you know, people understanding the breadth of those roles and kind of helping them do that and navigate the sector.

Right, okay, so we touched earlier on that there's going to be this, this real need to upskill the current workforce in green skills to enable this transition to net zero, what sort of training interventions are employers in the sector likely to need to roll out to enable the current workforce to upskill and allow the energy sector to transition to net zero.

Melanie Onn  23:42  
I mean, it's a really interesting period of time, because, you know, we are seeing kind of traditional energy providers, changing the shape of their business, and they are moving increasingly out of that fossil fuel side of things and into renewable, so they know their staff. And I think, you know, the interesting thing, although it will grow, a lot of those staff will be exactly the same people, and they will move to different parts of the business, and there'll be able to move between different parts of the business. And we're seeing some of those companies partnering with other traditional renewables companies so that there can be a sharing of experience and growing that learning. So there's quite a bit of on the job training that takes place. And I think that that's an important thing to recognise. Because some of that will just be happening quite organically. And then there are other things where we see you know, people being brought in from other countries for manufacturers specific manufacturing processes, to train a domestic workforce for brand new products, which is also you know, it's interesting, because that's quite intensive, but I think that there's other things that are also taking place. So if we need kind of higher skills, then you know, people are using apprenticeship

levies to support people to achieve those higher skills with their current employees.

So that's, that's a positive thing. And it also frees up them some of the more junior roles. So people don't have to have such high qualifications to enter.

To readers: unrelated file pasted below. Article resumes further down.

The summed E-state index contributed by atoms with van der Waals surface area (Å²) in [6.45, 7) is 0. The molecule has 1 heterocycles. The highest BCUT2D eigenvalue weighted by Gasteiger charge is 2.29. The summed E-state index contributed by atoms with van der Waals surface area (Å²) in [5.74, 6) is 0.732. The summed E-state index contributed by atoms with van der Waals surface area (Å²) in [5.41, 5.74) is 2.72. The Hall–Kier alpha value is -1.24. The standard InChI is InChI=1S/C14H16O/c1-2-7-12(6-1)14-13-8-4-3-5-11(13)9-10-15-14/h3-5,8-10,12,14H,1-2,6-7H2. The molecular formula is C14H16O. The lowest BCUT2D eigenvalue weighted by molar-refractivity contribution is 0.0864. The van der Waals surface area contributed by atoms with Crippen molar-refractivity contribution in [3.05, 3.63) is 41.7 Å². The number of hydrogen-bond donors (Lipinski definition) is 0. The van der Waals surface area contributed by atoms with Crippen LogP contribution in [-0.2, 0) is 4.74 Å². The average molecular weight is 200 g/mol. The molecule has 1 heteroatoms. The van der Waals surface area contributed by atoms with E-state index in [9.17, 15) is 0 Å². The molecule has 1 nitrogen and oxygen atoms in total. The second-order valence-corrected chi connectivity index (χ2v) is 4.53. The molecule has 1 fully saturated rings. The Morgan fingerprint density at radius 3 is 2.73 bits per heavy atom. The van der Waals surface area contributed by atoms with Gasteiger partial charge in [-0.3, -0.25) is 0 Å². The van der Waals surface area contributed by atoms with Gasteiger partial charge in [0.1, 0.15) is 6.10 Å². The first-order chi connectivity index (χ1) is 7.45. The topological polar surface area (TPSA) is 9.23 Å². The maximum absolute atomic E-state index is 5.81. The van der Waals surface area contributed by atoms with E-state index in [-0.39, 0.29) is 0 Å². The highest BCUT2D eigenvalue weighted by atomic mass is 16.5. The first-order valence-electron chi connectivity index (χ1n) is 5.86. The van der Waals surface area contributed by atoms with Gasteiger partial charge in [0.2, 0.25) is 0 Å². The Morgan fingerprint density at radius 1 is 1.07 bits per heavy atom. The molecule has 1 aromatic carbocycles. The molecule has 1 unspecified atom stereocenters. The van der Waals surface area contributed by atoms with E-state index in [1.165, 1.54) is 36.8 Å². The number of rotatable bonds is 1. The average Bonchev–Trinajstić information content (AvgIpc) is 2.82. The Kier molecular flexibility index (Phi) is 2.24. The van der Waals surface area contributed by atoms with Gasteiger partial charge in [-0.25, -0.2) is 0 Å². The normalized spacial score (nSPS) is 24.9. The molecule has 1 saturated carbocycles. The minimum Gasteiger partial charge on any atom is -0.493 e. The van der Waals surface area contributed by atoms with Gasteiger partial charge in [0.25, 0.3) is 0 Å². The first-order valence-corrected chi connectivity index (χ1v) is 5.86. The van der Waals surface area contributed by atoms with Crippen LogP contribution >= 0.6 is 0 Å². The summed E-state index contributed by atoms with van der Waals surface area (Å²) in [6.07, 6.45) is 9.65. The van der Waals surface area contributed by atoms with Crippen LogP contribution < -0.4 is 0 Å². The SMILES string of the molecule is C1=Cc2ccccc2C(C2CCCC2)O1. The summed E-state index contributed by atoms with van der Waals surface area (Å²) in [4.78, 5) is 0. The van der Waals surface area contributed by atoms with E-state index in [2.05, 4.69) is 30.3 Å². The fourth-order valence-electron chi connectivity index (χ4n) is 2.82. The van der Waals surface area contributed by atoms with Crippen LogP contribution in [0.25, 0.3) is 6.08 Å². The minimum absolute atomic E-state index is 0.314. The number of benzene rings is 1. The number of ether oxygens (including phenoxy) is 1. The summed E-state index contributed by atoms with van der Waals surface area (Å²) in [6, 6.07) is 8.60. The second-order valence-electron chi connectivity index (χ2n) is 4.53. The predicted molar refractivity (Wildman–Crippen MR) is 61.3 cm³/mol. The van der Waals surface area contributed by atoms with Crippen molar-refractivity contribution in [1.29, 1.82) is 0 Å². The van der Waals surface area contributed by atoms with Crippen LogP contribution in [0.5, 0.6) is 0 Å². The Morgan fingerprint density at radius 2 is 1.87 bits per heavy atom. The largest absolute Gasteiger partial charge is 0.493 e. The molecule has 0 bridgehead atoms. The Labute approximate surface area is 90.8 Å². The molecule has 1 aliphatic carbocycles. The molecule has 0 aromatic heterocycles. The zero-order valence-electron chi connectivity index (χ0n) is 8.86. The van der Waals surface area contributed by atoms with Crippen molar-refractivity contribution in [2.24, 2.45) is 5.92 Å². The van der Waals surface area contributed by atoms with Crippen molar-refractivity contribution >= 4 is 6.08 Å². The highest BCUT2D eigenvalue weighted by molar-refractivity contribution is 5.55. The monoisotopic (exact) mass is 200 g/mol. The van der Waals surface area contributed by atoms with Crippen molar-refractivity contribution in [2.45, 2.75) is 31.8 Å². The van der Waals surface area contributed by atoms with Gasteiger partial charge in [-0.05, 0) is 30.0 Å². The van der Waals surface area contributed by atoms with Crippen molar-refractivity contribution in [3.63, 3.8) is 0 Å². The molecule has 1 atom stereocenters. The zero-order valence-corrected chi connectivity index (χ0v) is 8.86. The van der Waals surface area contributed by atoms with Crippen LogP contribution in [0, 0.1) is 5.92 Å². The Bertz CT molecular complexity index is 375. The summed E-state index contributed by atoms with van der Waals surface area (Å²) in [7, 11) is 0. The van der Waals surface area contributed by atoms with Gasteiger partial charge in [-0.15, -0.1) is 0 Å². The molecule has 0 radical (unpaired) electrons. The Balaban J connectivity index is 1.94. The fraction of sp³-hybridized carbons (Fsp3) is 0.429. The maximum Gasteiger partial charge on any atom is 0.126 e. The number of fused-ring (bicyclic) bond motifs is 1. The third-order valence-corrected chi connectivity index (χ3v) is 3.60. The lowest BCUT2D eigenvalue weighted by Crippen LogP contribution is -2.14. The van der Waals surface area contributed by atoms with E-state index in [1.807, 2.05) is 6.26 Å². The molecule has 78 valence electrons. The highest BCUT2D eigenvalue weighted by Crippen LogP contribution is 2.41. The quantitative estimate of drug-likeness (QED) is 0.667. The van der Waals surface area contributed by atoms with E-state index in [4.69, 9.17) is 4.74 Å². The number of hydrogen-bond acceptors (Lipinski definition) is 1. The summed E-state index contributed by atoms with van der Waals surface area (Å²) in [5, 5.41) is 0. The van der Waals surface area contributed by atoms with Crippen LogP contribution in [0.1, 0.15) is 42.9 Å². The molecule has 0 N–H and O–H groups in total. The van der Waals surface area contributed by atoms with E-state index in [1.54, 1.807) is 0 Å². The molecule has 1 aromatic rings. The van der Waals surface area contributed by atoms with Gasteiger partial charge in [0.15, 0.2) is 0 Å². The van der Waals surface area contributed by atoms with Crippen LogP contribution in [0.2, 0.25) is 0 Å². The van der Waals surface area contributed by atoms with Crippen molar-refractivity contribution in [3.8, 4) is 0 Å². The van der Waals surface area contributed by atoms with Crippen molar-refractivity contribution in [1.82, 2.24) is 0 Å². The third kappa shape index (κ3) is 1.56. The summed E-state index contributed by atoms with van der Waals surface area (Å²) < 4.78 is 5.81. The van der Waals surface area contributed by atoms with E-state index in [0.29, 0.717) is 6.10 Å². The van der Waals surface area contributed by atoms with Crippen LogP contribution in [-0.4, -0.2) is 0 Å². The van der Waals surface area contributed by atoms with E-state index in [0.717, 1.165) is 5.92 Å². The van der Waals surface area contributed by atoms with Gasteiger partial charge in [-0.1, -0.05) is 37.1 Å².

And, and broadening those apprenticeship schemes. I know that organisations like the the catapults have been blys are really closely involved with the education sector up there and the local authority and establishing a new

wind energy Academy. And we've also got, you know, you've already got a good network of

colleges that are that are specialising in some of this in the areas where we've got a lot of offshore wind activity. So I think we'll see more development and more growth of those kinds of initiatives, I think the critical thing is about scale, and how many numbers are really going to be needed, and when are they going to be needed. So trying to match up the trained people at the time that they are going to be needed in the place that they're going to be needed, is quite a challenge. But if we fail to do it, now, I think we're just leaving ourselves open to having a long term skills gap that we're just going to be moaning about in five years time. So we've got to, you know, got to get that sorted now and get the government to understand that we do need in a coordinated skills plan. And that's not necessarily about, you know, having one energy apprenticeship. But it is about making sure that, you know, modules can be swapped in and swapped out to support the kind of